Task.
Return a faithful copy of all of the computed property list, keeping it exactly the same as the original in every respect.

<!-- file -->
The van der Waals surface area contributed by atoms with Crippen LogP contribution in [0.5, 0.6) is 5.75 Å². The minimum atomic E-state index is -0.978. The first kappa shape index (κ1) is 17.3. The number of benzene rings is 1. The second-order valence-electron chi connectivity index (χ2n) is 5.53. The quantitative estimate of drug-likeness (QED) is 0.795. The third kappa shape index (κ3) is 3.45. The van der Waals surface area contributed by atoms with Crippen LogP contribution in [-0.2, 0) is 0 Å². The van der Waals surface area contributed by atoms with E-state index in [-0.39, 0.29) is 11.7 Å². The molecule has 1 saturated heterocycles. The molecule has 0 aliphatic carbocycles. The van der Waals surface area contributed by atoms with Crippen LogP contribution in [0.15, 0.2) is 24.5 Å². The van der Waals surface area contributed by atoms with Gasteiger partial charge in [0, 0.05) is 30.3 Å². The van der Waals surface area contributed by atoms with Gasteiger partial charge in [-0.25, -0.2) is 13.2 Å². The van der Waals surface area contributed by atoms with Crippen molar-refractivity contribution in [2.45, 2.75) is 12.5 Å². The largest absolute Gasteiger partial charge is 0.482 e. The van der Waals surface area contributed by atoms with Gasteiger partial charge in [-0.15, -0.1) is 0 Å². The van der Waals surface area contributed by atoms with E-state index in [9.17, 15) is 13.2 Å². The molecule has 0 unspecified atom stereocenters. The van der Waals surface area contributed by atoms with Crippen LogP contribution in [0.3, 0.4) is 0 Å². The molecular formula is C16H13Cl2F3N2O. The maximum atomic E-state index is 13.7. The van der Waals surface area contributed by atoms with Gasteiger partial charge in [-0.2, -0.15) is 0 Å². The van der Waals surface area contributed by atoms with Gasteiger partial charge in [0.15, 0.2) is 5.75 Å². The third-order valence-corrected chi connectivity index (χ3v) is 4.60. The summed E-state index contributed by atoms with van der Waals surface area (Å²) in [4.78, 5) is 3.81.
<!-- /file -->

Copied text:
The van der Waals surface area contributed by atoms with Crippen LogP contribution in [0.5, 0.6) is 5.75 Å². The minimum atomic E-state index is -0.978. The first kappa shape index (κ1) is 17.3. The number of benzene rings is 1. The second-order valence-electron chi connectivity index (χ2n) is 5.53. The quantitative estimate of drug-likeness (QED) is 0.795. The third kappa shape index (κ3) is 3.45. The van der Waals surface area contributed by atoms with Crippen LogP contribution in [-0.2, 0) is 0 Å². The van der Waals surface area contributed by atoms with E-state index in [-0.39, 0.29) is 11.7 Å². The molecule has 1 saturated heterocycles. The molecule has 0 aliphatic carbocycles. The van der Waals surface area contributed by atoms with Crippen LogP contribution in [0.15, 0.2) is 24.5 Å². The van der Waals surface area contributed by atoms with Gasteiger partial charge in [0, 0.05) is 30.3 Å². The van der Waals surface area contributed by atoms with Gasteiger partial charge in [-0.25, -0.2) is 13.2 Å². The van der Waals surface area contributed by atoms with Crippen molar-refractivity contribution in [2.45, 2.75) is 12.5 Å². The largest absolute Gasteiger partial charge is 0.482 e. The van der Waals surface area contributed by atoms with Gasteiger partial charge in [-0.15, -0.1) is 0 Å². The van der Waals surface area contributed by atoms with E-state index in [9.17, 15) is 13.2 Å². The molecule has 0 unspecified atom stereocenters. The van der Waals surface area contributed by atoms with Crippen LogP contribution in [0.3, 0.4) is 0 Å². The molecular formula is C16H13Cl2F3N2O. The maximum atomic E-state index is 13.7. The van der Waals surface area contributed by atoms with Gasteiger partial charge in [-0.2, -0.15) is 0 Å². The van der Waals surface area contributed by atoms with Gasteiger partial charge in [0.15, 0.2) is 5.75 Å². The third-order valence-corrected chi connectivity index (χ3v) is 4.60. The summed E-state index contributed by atoms with van der Waals surface area (Å²) in [4.78, 5) is 3.81.